"At times our own light goes out and is rekindled by a spark from another person. Each of us has cause to think with great gratitude of those who have lighted the flame within us."
— Albert Schweitzer
People these days complain of being exhausted, apprehensive about the future, and suffering from overwhelm due to all their private and public responsibilities. That is why the spiritual virtue of inspiration is more necessary than ever. The word comes from the Latin inspirare which means to breathe into.
"As I grow older part of my emotional survival plan must be to actively seek inspiration instead of passively waiting for it to find me."
— Beth Moore Campbell
Inspiration is often connected to creativity; artistic people are receptive to the Muse who spurs them on to imaginative work. It is also related to revelation and meaning in the arena of spirituality. Here seekers encounter mystery, unity, awe, and states of elation.
Whether you are a creative person or a seeker, inspiration provides the energy and the power to move you out of the ruts of fear, worry, depression, despair, and helplessness. Or as Judith Orloff puts it: "Inspiration epitomizes positive energy; it's seminal to being joyous and rambunctiously alive, you can't be creative without inspiration. It's the whispering music, the sparks that lead to flame, the incentive for any Big Bang."
Two Inspirational Writers who are Global Phenomenons
Paulo Coelho and Kalhil Gibran are two of the most popular inspirational writers of all time. They are the subjects of two new films, and our reviews contain samples of the wisdom that has made them so popular:
Paulo Coelho is the bestselling author of 30 books that have sold more than 65 million copies worldwide. They have been translated in 80 languages, proving their incredible universality. Check out his blog at http://paulocoelhoblog.com
Kahlil Gibran (1883 – 1931) was a Lebanese-American artist, poet, and writer, best known for his 1923 book The Prophet. It has sold more than
100 million copies and has been translated into more than 50 languages.
What do these writers share in common?
- Both crafted poetic wisdom messages that are easy to understand and put into action.
- Both men came up with catchy aphorisms which could serve as added value to the traditional religions and secular paths alike.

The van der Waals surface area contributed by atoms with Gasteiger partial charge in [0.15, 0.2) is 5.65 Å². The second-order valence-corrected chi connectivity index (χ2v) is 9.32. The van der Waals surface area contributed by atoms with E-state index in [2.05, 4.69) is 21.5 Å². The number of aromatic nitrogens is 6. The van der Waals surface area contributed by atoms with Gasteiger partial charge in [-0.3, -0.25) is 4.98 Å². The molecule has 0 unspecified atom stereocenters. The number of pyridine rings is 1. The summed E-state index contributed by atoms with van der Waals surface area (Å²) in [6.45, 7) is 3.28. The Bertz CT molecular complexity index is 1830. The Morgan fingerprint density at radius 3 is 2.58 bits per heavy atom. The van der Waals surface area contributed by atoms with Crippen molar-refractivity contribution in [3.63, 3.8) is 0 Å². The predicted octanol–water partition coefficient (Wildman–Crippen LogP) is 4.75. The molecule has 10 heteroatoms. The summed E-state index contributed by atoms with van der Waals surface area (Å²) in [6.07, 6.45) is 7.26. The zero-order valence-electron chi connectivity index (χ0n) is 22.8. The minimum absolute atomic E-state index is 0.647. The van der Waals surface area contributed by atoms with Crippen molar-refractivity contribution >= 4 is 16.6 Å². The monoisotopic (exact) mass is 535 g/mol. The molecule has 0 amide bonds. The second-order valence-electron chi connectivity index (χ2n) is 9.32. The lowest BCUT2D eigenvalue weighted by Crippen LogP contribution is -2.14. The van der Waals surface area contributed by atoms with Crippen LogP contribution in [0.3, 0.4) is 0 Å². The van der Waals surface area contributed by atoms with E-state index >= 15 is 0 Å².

- They are popular with people who are "spiritually independent." This group, making up as much as 20% of the American population, seek out wisdom from many sources: the religions, the sciences, the arts, the humanities, the popular culture, the internet and the social media. They are less concerned with where the wisdom comes from than its capacity to make them more empathetic, just, and awake to the unity of all life.
Here are some examples of the wisdom of Coelho and Gibran.
Inspirational Teachings by Paulo Coelho in The Alchemist:
- "When you want something, the whole universe conspires in helping you to achieve it."
- "The fear of suffering is worse than the suffering itself. … and no heart has ever suffered when it goes in search of its dreams."
- "“When we love, we always strive to become better than we are. When we strive to become better than we are, everything around us becomes better too.”
- "There is only one way to learn. It’s through action. Everything you need to know you have learned through your journey.”
- "The secret is here in the present. If you pay attention to the present, you can improve upon it. And, if you improve on the present, what comes later will also be better.
Poetic Teachings of Kahlil Gibran
- "Your children are not your children. They are the sons and daughters of Life's longing for itself. They came through you but not from you and though they are with you yet they belong not to you."
- "Work is love made visible."
- "Let there be spaces in your togetherness. And let the winds of the heavens dance between you."
- "When love beckons to you follow him, though his ways are hard and steep."
- "You are the bows from which your children as living arrows are sent forth. They are the sons and daughters of Life's longing for itself."